Last updated June 13, 2019 at 3:13 pm
Defence Fellowship recipient Dr Lauren Wilson recently presented her fellowship findings on battlefield forensics to the Defence leadership.
Wilson, who has managed forensic science in DST’s National Security Science and Technology Centre, applied for the fellowship because she wanted to seek the most effective framework for Defence to manage its important battlefield forensics capability.
Battlefield forensics is a combination of forensic science and technical exploitation, with the main objective of preventing and disrupting events and providing force protection. The 2016 Defence White Paper calls for comprehensive situational awareness to protect Australia’s deployed troops, and battlefield forensics is one avenue of achieving this.
“One of the main reasons I wanted to undertake this fellowship is because the current system is complex – it’s a set of divergent capabilities that aren’t integrated at a joint or whole-of-government level,” says Wilson, who turned to modern organisational theory, and for the first time considered forensic science as a system of systems. She showed how forensic science is a subsystem within the larger systems of the criminal justice system, law enforcement and military and intelligence systems.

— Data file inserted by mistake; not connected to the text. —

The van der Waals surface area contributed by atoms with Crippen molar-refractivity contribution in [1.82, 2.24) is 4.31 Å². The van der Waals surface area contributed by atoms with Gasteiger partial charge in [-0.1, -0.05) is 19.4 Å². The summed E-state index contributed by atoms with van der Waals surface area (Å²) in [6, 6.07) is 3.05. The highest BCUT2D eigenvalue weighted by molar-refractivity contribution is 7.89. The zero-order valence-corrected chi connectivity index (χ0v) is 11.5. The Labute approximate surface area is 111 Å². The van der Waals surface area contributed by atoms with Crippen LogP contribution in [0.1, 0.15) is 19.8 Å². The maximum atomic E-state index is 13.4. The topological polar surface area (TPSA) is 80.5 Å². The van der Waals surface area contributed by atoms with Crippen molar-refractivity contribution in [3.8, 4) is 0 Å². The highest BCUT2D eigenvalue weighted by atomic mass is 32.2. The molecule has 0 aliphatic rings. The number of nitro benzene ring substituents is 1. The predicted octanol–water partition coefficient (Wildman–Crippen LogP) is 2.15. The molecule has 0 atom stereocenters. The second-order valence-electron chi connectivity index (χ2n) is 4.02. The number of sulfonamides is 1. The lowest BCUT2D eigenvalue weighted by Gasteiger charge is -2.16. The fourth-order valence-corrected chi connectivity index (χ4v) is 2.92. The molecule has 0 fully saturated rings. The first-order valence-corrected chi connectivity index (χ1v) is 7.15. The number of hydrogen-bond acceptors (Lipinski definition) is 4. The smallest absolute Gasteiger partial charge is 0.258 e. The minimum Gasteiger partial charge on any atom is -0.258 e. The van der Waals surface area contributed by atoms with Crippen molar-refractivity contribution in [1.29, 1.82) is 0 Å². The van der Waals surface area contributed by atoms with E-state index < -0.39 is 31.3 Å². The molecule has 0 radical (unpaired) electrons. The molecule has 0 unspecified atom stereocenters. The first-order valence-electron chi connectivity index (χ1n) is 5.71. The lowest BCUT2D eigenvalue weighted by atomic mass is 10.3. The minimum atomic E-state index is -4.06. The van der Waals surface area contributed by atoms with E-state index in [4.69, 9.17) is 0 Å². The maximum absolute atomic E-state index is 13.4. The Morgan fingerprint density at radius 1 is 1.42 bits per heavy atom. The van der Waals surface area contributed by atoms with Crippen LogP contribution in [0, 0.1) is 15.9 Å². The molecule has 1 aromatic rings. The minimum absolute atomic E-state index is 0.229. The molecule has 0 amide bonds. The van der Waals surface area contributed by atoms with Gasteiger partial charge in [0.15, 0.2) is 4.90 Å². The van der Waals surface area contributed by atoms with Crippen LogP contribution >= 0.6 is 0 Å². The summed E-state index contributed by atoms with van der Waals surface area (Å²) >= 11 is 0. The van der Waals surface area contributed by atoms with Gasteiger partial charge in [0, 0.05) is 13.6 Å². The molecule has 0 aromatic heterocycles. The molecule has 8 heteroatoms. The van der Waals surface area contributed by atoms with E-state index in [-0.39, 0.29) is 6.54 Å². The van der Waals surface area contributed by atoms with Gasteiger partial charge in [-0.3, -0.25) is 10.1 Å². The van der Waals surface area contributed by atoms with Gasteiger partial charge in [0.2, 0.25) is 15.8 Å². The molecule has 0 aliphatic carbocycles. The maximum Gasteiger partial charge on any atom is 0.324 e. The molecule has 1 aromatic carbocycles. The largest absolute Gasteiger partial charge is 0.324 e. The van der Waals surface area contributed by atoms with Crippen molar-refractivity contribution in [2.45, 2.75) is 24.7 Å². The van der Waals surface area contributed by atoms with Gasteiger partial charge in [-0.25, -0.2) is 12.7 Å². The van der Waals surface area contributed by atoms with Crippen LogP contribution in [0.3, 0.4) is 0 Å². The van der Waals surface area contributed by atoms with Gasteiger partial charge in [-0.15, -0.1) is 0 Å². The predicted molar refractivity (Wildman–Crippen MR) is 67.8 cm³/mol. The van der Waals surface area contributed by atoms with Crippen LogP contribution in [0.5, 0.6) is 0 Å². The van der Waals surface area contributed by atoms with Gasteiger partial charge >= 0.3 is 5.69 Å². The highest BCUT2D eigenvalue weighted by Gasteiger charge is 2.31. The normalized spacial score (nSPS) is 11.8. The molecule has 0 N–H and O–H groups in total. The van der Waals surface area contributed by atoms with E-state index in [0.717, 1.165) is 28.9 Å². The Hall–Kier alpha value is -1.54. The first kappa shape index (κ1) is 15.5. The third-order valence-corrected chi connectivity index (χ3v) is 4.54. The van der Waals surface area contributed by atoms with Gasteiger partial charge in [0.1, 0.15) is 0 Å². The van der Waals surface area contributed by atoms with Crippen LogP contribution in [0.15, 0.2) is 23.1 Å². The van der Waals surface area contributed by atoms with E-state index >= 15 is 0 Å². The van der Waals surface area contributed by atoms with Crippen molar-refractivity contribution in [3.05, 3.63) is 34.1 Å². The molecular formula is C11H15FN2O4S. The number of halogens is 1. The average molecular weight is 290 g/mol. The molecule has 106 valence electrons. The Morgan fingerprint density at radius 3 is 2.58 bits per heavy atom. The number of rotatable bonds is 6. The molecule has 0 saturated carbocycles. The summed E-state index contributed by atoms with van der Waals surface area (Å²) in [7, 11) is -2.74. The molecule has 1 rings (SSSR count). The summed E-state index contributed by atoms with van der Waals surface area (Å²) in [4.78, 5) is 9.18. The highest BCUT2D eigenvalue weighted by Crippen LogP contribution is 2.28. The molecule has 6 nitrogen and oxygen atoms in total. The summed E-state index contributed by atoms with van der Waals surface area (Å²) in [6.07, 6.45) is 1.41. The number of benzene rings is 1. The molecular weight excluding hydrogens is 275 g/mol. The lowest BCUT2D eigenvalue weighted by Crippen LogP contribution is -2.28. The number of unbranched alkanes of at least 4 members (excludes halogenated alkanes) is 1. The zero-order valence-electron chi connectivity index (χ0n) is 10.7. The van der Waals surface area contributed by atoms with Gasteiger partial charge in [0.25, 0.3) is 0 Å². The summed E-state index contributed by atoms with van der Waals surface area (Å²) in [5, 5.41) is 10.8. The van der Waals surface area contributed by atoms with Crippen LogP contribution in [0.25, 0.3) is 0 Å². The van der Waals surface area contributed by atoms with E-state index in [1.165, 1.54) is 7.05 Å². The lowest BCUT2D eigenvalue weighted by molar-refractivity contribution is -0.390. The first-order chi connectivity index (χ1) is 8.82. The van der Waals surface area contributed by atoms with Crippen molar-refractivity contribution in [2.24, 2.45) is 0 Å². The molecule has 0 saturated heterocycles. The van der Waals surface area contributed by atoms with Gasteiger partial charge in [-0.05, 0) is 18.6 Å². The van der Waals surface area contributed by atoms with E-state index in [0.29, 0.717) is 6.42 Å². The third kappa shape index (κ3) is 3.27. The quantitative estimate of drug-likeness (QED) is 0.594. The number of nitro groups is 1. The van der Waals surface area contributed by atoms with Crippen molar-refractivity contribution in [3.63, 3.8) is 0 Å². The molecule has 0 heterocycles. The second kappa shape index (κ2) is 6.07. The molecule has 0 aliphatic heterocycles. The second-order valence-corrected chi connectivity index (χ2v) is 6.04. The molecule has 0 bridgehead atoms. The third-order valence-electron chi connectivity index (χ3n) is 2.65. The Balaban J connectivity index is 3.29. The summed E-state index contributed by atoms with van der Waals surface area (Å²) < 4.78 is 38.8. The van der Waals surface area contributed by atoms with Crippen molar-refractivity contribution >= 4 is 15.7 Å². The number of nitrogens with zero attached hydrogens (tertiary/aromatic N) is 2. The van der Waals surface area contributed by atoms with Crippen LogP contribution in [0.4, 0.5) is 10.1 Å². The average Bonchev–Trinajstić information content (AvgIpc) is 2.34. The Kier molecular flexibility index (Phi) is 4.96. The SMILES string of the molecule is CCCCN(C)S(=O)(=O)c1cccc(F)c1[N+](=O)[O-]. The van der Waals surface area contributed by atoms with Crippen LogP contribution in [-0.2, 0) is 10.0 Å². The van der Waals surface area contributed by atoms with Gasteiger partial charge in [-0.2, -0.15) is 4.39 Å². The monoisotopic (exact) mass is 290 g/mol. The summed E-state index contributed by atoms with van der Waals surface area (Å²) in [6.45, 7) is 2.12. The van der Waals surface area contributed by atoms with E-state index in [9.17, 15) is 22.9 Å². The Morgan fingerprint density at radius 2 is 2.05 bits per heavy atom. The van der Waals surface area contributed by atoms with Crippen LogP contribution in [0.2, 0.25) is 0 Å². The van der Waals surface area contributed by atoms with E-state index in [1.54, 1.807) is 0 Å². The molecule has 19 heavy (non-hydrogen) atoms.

To ensure Defence does not end up with siloed forensic and technical exploitation capabilities Wilson recommended to the Secretary of Defence that battlefield forensic science be managed using a system of systems framework at a whole-of-government enterprise level. After significant liaising with stakeholders, the proposed way forward is for forensic and technical exploitation to fall under the Joint Force Authority of the Joint Counter Improvised Threat Task Force (JCIT TF).
Wilson is happy with the solution, which meets Defence’s First Principles Review objectives of a more unified and integrated capability with a centralised authority, a clear strategy and a structure that enables efficiencies.
Five Eyes and whole-of-government impact
Outputs from Wilson’s fellowship include seven publications, a plenary address to the Australian and New Zealand Forensic Science Society Symposium, and on-going collaboration with the US to produce the Five Eyes Forensics and Technical Exploitation Handbook.
The US Defence Biometrics Agency has informed Wilson that, after reading her research, it will be implementing a system of systems design to synchronise their enterprise. What this means is that Defence will not only be aligned with the Five Eyes community, Australia will actually be leading the development of the system of systems approach to forensic science.
The Secretary of Defence Fellowship supports innovative postgraduate research that contributes to Defence outcomes. Wilson was the third DST recipient, following on from Ms Elena Mazourenko and Dr Greg Calbert.
Dr Wilson is currently serving as DST’s Counsellor Defence and National Security Science & Technology in Washington.